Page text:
There are seats scattered around the gardens and the paths are wheelchair friendly.
Though, as mentioned, there aren't too many flowers on display in winter I still found the following colourful displays.
Lots of space for children and dogs on leads.
Amid the gardens there are holiday cottages.
I believe seven in total. The cottage below is called Moongate 7 and was a stone barn in a former life.
Plenty of trees ...
… of various kinds.
The spiders can be big in Cornwall, so go careful if you notice a spider's web.
A lovely lake at the far side of the gardens ...
… with ducks and geese. The geese are wild so might not always be seen at the lake.
The lake looks quite special on a sunshine day.
There's a small plaque by the lake with one of Hilaire Beloc's poems :
The waterbeetle here shall teach
A sermon far beyond your reach;
He flabbergasts the Human Race
By gliding on the water's face
With ease, celerity and grace;
But if he ever stopped to think
Of how he did it he would sink.
Walking away from the lake a bell ...
… and an old building.
Then it's into the Japanese Garden.
Japanese style gardens always appeal to me, they have a certain calmness and tranquillity.
And that was the end of my visit to Pinetum Gardens. Much more to see though than in my photos. I enjoyed my visit and will definitely return in the Spring - or maybe sooner.
The final photo is the driveway from the car park leading to the A390, Holmbush Road.
Other Gardens Nearby:
Cornwall's Eden Project With The world's Largest Indoor Rainforest - Plus Much More
Lost Gardens of Heligan - Voted UKs Top Visitor Garden - 22 Photos
Wednesday, 22 January 2020
On Sunday we visited Pinetum Gardens, Holmbush. We hadn't been there for about seven or eight years and were quite impressed.
Everything seemed so much improved than I remember. Best of all, as you will see by the photos, there was colour and flowers on display. Great to see in January.
There are some 30 acres to explore and they claim that they have one of the largest plant collections in the country.
There are ten different style gardens within Pinetum such as: a Cornish Country Garden, Japanese Garden, Woodland Garden and so on.
There is lots of openness, so plenty of room for children to run free. We had our grandchildren with us. I think they enjoyed the rope ladder most as they were able to climb high in a tree.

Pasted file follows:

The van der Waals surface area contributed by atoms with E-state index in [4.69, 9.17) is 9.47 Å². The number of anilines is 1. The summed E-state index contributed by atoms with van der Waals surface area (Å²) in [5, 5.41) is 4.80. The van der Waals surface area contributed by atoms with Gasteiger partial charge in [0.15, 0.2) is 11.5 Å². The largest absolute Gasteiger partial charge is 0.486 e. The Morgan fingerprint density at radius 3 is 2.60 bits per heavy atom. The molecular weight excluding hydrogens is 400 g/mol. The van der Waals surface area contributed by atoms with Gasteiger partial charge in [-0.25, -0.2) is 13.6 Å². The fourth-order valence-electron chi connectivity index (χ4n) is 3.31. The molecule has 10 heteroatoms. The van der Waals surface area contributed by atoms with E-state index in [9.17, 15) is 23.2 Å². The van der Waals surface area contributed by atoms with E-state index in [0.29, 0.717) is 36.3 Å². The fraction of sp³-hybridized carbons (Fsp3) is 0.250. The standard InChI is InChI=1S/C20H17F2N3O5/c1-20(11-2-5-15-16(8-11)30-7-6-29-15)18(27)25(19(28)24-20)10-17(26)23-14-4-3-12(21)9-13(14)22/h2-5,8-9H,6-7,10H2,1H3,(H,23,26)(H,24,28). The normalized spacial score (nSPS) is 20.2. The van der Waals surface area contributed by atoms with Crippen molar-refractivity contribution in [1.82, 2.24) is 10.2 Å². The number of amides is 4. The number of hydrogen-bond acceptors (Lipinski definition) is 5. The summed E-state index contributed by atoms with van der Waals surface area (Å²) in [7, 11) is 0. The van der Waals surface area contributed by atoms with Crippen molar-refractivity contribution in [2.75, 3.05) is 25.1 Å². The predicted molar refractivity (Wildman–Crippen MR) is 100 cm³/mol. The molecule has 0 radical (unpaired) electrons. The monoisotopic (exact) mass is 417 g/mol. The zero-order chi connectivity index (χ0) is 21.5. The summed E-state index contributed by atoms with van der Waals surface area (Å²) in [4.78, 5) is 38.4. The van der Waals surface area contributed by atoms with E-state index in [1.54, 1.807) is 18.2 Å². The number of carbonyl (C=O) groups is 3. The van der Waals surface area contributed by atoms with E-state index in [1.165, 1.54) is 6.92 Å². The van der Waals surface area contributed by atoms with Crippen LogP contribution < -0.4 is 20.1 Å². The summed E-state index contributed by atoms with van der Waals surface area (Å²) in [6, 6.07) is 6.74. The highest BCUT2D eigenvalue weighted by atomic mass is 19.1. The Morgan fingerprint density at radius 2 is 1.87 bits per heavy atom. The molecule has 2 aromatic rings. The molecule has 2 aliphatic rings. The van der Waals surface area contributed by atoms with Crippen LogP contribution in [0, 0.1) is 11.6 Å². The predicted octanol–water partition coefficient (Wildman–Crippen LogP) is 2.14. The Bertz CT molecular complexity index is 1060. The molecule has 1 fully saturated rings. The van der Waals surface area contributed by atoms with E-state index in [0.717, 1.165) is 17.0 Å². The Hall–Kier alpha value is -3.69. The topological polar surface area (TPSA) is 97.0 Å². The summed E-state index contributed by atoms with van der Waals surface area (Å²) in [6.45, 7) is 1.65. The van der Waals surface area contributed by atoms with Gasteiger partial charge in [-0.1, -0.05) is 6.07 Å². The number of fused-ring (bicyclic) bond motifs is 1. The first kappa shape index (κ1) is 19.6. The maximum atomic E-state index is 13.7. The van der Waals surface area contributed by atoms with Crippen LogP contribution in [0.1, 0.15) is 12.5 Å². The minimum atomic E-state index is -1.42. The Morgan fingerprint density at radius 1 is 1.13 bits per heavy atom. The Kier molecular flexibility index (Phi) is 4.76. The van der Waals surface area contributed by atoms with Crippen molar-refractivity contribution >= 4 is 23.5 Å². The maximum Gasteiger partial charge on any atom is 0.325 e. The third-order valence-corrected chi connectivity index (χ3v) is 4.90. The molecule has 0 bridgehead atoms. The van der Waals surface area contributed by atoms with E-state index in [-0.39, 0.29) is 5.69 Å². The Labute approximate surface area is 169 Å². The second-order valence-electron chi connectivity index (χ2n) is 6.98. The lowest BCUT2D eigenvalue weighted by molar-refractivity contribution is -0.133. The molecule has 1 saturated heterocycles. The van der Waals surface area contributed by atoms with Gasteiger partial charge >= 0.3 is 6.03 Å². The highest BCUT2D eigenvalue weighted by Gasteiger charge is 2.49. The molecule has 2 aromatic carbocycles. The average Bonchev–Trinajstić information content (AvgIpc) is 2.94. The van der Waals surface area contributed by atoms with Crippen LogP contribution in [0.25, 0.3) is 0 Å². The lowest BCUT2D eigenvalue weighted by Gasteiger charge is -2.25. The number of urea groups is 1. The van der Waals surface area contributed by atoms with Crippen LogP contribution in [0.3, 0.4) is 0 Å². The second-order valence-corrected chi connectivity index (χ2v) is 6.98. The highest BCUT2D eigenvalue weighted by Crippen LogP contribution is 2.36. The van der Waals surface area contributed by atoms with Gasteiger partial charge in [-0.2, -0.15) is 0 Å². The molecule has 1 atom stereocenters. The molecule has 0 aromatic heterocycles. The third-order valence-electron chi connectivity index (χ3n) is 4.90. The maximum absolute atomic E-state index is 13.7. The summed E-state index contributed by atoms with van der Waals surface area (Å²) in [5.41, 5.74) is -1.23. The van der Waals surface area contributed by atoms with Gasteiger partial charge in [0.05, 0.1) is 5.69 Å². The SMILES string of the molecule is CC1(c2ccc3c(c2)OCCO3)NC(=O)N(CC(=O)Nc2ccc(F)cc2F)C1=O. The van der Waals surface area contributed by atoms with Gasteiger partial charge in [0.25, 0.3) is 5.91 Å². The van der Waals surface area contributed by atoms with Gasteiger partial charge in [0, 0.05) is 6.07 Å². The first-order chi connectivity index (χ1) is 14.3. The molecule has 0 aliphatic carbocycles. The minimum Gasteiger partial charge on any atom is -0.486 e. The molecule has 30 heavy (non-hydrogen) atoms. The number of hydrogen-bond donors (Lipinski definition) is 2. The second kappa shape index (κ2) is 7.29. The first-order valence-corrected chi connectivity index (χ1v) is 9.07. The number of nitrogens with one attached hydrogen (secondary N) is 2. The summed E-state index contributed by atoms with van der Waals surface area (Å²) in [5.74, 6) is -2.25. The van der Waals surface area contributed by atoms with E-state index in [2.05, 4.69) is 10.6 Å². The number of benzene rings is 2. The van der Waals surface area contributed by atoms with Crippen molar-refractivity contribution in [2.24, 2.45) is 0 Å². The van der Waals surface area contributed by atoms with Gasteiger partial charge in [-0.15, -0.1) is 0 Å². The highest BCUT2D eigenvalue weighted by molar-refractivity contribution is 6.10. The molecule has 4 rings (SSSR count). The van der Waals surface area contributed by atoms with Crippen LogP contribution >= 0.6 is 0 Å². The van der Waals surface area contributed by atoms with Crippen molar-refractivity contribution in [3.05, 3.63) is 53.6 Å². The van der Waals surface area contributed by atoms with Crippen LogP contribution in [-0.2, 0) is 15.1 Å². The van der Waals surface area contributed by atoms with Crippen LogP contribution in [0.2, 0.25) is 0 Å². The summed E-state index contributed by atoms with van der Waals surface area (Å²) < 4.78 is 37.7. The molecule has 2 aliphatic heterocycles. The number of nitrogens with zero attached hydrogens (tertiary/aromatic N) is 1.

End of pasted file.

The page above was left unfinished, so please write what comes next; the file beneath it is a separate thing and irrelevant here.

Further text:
We also had our son's dog with us - a red fox labrador - yes, dogs are welcome too.
There are ponds and ducks, green fields, mature trees and much, much more.
I'll do another post on Pinetum Gardens, with photos of the trees, open spaces and so on.
Pinetum Gardens is on the A390 Holmbush Road, between St.Austell and St.Blazey, Cornwall.
Also see: A Flavour of the Beautiful Pinetum Gardens, Cornwall : 20 Photos
Sunday, 19 January 2020
Following on from my previous post. After walking through the woods we reached the small village of Pentewan.
Pickle Cottage above was once a fisherman's home - but this was way back as the cottage was built in 1823. It's now a holiday let.
More village cottages below.
Soon the old harbour comes into view.
We soon reached the far end of Pentewan beach. As you can tell it's was a chilly old morning!
Pentewan has a long, sandy beach, even more so when the tide is out.
At this section of the beach there are the remnants from the time when Pentewan was a busy harbour.
Back in the late 1800's and early 1900's Pentewan would have been a hive of activity. China clay and various metals were exported worldwide from here in sailing ships.
There is a photo of the harbour in days of old on my blog post Pentewan: Comparing How It Looked In 1900 With Today.
Pentewan harbour is now land locked ...
… but still with a wide expanse of water.
Bits and pieces remain from when it was a working harbour.
Having walked along the beach and around the harbour we returned to the village.
The road leading out of the east side of the village is narrow and steep. If driving a car you have to shut your eyes and hope for the best - well, sort of.
We wandered through the village, passing Piskey Cove ...
… and The Rocks and then joined the footpath to retrace our steps as in my previous post. I guess our Sunday morning walk was just over 3.5 miles. So not too strenuous for a before dinner stroll.
Following on from my previous post , after spending some time at Portmellon, we walked to the coastal path. The path is easy to find:...